With 450 ballots left, Snohomish mayor change barely failing

SNOHOMISH — A bid to change Snohomish to a strong-mayor form of government is failing by the narrowest of margins — just eight voters out of more than 4,000 cast.

That’s not even enough people for a regulation basketball game.

Proposition 2 recommended a change from the current council-manager form of government to a council-mayor form. The most current election results showed 49.90 percent supporting the measure and 50.10 percent against. It needs a simple majority to pass.

One week after the election, about 450 ballots have yet to be counted, said Garth Fell, elections and recording manager at the Snohomish County Auditor’s Office. Voting results are expected to be finalized Nov. 29.

Snohomish Mayor Karen Guzak spoke out regarding her opposition to Prop. 2. The squishy lead makes her nervous.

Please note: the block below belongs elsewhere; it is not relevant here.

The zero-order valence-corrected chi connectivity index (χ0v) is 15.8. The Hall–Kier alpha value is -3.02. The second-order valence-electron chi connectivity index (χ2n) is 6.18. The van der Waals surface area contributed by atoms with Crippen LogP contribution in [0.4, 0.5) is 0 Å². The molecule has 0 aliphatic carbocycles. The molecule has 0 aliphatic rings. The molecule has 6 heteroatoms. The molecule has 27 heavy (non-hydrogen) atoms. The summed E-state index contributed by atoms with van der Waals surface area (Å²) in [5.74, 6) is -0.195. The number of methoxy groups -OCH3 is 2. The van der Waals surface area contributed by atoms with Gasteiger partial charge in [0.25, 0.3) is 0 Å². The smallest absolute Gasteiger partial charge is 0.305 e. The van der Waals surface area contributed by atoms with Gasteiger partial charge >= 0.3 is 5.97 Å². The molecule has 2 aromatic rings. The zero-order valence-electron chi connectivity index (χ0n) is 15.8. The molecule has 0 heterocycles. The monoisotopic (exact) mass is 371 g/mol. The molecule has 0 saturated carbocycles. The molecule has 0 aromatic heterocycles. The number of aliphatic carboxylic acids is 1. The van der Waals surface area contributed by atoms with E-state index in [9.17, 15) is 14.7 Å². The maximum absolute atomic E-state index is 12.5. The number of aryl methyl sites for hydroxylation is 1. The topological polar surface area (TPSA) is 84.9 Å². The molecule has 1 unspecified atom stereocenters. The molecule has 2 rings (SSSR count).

“They say patience is a virtue. I’m trying to be as virtuous as I can under the circumstances,” she said.

During her time working with Snohomish city government, she said she has observed a well-run and successful system. She does not see the need for a change.

John Kartak, a member of the committee advocating for Prop. 2, says his primary goal has been accomplished. He wanted people in Snohomish to have a say in their local government.

“No matter how this goes, Snohomish wins. Snohomish has had their voice and that was our biggest goal,” Kartak said.

The City Council planned Tuesday evening to discuss the steps that would need to be taken if Prop. 2 passes. The council was expected to consider how to stage the special election that would be required to pick a new mayor, how to pay for it, and the legal work that goes into restructuring a local government. But none of that would happen if the measure continues to narrowly fail.

Guzak said the city will be prepared for the transition if the measure passes.